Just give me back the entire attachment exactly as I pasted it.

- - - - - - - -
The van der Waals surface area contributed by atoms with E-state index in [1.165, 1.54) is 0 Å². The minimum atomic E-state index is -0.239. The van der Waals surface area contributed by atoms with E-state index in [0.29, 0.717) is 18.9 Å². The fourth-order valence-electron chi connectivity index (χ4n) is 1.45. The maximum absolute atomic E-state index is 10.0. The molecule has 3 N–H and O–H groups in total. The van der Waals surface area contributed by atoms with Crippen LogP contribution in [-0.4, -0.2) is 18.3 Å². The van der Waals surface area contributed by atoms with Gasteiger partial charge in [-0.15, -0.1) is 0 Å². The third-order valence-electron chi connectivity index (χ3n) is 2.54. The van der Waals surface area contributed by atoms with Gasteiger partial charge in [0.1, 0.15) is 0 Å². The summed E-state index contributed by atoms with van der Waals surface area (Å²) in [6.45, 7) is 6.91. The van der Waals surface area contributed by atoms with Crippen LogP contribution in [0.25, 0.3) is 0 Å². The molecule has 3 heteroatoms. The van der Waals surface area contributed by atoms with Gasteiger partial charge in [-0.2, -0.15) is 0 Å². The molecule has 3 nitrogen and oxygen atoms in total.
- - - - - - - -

The van der Waals surface area contributed by atoms with E-state index in [1.165, 1.54) is 0 Å². The minimum atomic E-state index is -0.239. The van der Waals surface area contributed by atoms with E-state index in [0.29, 0.717) is 18.9 Å². The fourth-order valence-electron chi connectivity index (χ4n) is 1.45. The maximum absolute atomic E-state index is 10.0. The molecule has 3 N–H and O–H groups in total. The van der Waals surface area contributed by atoms with Crippen LogP contribution in [-0.4, -0.2) is 18.3 Å². The van der Waals surface area contributed by atoms with Gasteiger partial charge in [-0.15, -0.1) is 0 Å². The third-order valence-electron chi connectivity index (χ3n) is 2.54. The van der Waals surface area contributed by atoms with Gasteiger partial charge in [0.1, 0.15) is 0 Å². The summed E-state index contributed by atoms with van der Waals surface area (Å²) in [6.45, 7) is 6.91. The van der Waals surface area contributed by atoms with Crippen LogP contribution in [0.25, 0.3) is 0 Å². The molecule has 3 heteroatoms. The van der Waals surface area contributed by atoms with Gasteiger partial charge in [-0.2, -0.15) is 0 Å². The molecule has 3 nitrogen and oxygen atoms in total.